The author Thomas Levenson and narrator Kevin Pariseau take you on a journey to find a lost planet in his book “The Hunt for Vulcan: …And How Albert Einstein Destroyed a Planet, Discovered Relativity, and Deciphered the Universe”. That title may sound and little daunting at first. It may also sound like the title of a scientific dissertation paper which may scare a few away from listening to the book. However, it is written so a lay person can enjoy and even be educated while your astrophysicist friend will find the book fascinating. If you have any interest in how mathematics, science, and astronomy works when proving or disproving aspects of our universe that are often out of reach, you will enjoy this book. It contains just shy of 6 hours of audio narration, and it is well worth your invested time.
What does science do when mathematic theory established by Sir Isaac Newton for over half a century proved the existence of a rogue planet in our solar system near Mercury but the planet itself has not yet been able to be validated? What does science do when many claimed to have captured this ghost planet at various times during their search, but each attempt was never confirmed? What complicates things even more is when a scientist going by the name of Albert Einstein, using his theory of relativity, turns things upside down and proves this planet cannot exist based on Newton’s theories; believed to be unchangeable laws. This is exactly what this book addresses.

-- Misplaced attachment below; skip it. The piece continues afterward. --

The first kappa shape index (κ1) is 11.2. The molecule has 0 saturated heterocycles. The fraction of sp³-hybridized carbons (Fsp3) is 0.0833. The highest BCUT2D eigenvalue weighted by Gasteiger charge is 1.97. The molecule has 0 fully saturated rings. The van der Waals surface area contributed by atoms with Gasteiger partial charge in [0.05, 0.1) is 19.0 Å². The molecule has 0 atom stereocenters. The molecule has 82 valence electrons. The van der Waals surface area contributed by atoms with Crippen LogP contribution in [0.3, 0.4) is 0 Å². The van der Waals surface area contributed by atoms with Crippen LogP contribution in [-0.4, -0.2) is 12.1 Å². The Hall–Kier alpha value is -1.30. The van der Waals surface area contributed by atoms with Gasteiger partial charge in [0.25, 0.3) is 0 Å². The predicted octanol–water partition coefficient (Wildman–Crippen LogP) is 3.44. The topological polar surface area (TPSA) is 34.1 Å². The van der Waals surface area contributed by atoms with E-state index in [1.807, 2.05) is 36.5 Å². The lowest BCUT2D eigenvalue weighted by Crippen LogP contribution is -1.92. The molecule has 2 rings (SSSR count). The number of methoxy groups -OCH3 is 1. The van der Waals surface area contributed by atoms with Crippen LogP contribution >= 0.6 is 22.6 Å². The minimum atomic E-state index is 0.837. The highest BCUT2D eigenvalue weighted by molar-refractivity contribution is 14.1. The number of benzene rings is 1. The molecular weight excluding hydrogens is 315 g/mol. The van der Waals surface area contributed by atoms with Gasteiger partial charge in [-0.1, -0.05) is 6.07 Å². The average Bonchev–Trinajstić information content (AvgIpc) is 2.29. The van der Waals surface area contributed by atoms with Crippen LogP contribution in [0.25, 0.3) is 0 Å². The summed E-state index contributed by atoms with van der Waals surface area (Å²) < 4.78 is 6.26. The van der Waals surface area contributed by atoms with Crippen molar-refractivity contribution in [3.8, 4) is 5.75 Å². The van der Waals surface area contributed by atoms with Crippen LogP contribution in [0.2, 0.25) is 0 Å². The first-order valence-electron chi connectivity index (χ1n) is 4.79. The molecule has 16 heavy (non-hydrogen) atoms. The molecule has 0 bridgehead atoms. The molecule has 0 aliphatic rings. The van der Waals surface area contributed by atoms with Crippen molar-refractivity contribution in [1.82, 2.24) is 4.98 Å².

You can clearly see that when science conflicts with one’s own biases, truth itself can often be repressed or blinded. What complicates matters even worse is when one includes the weight of the scientific community along with heavy peer pressure, people will often fall in line instead of rocking the boat. This is one of the main failures of science then and still is today. It took a new way of thinking about our solar system for people to conclude that the mystery planet never existed. That new philosophy was brought on to the scene by Albert Einstein.
The author did his research and the book is well written. That is no surprise when it was authored by the professor of science writing and the director of the graduate program at MIT. As stated previously, just because it is written by a scientist does not mean it must be read by one. The book us also wonderfully narrated by Kevin Pariseau who takes us on this brilliant journey in to the life and minds of scientists and how what we often think as infallible data can be often be found to be fallible. The audio was without errors and the pacing of the book was on par with my listening speed.
I highly recommend this book for people interested in science, history, mathematics, space, and even in some ways psychology. If you are an armchair scientist or space nerd, you will also like this book, and probably learn something along the way. It was well worth my own credit to hear this book.